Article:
>>> '\\0{}'.format(hex(1200)[1:])
'\\0x4b0'
>>> repr(s2)
"'\\\\0x4b0'"
>>> s2
'\\0x4b0'

Edit (based on your comment):

I assume this is an old HP plotter?

Don't be confused by what the shell is showing as your string.

You state that you want to produce a string of \x<someNumGoesHere> (or is it \x0<someNumGoesHere> with a leading 0?)

Here is how:

>>> def angle_string(angle):
...    return '\\0{}'.format(hex(angle)[1:])
... 
>>> angle_string(1200)
'\\x04b0'
>>> print _
\x04b0
>>> angle_string(33)
'\\x021'
>>> print _
\x021

When you send the string to your device (through the OS file/print like service to the RS232 port), it will be as you format it.

Edit 2

String interpolation is the process where these string literals:

>>> s1
'\n\n\t\tline'

Get translated to this:

>>> print s


       line

Logically, these literal characters are single characters:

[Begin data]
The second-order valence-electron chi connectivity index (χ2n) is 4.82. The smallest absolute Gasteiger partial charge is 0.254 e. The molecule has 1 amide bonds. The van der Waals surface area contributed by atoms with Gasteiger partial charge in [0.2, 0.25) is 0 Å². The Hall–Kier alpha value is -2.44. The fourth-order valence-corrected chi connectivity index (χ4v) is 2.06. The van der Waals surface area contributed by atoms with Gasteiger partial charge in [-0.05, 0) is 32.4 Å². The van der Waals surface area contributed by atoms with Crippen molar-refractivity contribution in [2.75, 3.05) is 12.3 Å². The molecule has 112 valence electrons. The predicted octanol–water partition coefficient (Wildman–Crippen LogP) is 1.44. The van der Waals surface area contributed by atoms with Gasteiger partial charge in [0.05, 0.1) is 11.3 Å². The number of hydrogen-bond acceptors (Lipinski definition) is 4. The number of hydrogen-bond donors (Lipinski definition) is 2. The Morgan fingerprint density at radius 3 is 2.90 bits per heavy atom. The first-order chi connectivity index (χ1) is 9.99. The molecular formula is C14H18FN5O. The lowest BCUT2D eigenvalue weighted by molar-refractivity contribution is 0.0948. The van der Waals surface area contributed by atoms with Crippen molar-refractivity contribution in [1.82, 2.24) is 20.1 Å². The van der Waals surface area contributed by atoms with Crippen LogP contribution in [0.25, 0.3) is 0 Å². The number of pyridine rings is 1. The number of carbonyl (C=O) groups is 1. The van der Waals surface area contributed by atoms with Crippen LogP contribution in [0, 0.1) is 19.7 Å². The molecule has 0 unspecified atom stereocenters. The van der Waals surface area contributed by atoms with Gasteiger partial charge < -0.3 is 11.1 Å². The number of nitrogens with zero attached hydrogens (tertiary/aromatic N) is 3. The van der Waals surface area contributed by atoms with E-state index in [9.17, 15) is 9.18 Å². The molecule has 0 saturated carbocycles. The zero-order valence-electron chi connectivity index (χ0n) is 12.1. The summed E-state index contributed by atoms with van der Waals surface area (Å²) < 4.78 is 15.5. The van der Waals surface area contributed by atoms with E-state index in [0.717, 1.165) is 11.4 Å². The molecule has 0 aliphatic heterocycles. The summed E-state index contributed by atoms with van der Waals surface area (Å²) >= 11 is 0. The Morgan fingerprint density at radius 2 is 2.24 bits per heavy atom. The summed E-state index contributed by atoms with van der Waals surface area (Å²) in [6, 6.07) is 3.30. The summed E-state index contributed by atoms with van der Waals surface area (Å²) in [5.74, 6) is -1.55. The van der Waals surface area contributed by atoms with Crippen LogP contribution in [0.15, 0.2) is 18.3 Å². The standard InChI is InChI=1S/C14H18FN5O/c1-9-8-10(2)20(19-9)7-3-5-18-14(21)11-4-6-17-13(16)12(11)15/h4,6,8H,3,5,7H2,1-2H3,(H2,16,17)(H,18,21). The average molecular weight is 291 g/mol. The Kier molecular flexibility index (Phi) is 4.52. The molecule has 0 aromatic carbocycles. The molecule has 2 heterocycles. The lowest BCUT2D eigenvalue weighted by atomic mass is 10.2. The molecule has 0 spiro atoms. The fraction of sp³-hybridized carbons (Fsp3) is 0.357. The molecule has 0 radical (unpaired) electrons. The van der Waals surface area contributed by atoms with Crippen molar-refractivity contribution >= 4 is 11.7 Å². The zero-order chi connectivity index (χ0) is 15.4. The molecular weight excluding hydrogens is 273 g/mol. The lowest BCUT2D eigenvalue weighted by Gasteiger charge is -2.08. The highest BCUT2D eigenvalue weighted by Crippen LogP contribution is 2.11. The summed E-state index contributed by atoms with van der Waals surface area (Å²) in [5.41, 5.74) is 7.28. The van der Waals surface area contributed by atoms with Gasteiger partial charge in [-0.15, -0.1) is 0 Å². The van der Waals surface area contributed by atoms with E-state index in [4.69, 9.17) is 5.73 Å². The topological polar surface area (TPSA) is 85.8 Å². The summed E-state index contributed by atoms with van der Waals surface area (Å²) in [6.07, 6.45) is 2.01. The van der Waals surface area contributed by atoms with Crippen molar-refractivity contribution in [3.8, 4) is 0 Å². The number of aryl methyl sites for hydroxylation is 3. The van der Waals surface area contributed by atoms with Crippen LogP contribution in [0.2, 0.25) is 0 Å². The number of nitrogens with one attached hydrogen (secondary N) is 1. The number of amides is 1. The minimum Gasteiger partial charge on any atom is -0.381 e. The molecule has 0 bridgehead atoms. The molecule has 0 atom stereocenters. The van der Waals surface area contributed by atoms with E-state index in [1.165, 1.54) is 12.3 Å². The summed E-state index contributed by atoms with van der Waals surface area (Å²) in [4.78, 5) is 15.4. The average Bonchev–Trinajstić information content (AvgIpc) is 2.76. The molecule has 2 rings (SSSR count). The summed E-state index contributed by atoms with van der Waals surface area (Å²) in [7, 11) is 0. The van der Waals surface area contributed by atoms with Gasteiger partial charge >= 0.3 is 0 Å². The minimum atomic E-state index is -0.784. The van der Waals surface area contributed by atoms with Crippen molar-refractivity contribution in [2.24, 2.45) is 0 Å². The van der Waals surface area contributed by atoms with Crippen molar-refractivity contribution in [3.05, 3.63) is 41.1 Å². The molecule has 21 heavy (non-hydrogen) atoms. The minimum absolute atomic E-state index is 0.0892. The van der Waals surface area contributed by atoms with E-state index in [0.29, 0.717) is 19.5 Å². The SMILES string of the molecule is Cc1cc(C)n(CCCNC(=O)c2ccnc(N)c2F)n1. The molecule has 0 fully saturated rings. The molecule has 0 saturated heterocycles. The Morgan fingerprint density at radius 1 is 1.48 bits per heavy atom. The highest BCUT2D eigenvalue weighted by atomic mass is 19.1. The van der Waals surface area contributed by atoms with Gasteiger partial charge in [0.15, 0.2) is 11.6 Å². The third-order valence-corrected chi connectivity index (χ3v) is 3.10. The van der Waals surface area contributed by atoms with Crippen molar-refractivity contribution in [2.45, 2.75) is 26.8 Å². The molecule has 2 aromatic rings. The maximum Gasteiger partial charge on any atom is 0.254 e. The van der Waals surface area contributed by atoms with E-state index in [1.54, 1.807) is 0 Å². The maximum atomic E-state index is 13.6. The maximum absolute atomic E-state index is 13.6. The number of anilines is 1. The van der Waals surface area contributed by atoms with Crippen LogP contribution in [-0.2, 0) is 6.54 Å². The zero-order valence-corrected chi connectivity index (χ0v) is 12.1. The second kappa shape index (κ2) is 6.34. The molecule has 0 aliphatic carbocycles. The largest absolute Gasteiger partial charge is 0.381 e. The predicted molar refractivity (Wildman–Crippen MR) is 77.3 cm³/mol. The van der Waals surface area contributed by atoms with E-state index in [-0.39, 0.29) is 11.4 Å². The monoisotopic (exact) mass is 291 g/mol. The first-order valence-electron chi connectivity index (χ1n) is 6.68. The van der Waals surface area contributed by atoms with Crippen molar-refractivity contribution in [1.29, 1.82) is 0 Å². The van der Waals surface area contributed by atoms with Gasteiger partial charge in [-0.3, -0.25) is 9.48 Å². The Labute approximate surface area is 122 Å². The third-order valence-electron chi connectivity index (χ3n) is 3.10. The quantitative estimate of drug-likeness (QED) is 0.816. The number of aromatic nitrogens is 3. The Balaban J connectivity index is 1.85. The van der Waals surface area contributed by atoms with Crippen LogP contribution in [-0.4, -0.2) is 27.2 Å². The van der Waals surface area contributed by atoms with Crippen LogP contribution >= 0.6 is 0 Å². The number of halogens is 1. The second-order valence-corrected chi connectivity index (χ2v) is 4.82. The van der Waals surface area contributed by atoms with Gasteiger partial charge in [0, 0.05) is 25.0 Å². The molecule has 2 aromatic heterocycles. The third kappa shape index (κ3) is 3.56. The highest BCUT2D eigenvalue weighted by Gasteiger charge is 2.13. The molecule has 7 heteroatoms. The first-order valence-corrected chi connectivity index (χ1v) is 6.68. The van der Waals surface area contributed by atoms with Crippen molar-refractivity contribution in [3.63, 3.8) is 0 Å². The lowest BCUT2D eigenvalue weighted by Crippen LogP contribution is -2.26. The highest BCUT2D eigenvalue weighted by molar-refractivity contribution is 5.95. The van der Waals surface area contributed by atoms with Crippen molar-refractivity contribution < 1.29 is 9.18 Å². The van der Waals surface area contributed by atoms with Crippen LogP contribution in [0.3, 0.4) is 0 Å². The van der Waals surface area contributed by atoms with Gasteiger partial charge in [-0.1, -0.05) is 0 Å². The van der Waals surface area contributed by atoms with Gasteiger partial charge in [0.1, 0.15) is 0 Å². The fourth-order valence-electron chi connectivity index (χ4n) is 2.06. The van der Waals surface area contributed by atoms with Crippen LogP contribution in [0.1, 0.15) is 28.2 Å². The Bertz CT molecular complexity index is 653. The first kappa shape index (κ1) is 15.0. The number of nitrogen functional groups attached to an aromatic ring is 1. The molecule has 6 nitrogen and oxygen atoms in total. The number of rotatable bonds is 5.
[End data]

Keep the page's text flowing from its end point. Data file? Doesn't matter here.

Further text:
>>> s1[0]
'\n'
>>> len('\\')
1

My guess is that the way you have opened the serial port s is using the strings is raw mode, so the string \\x0123 is being sent that way (raw mode) vs being interpreted as \x0123

You might try as a work around this:

>>> cmd=chr(92)+'0'+hex(1200)[1:]
>>> s.write(cmd)

I think you also need to open the serial port in FileLike mode so that the string literals are sent as proper single characters.

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Its a lunar photomoeter with a very strange implementation. it is still returning a value with '\\' which does not work. –  Aasam Tasaddaq Aug 1 '12 at 19:38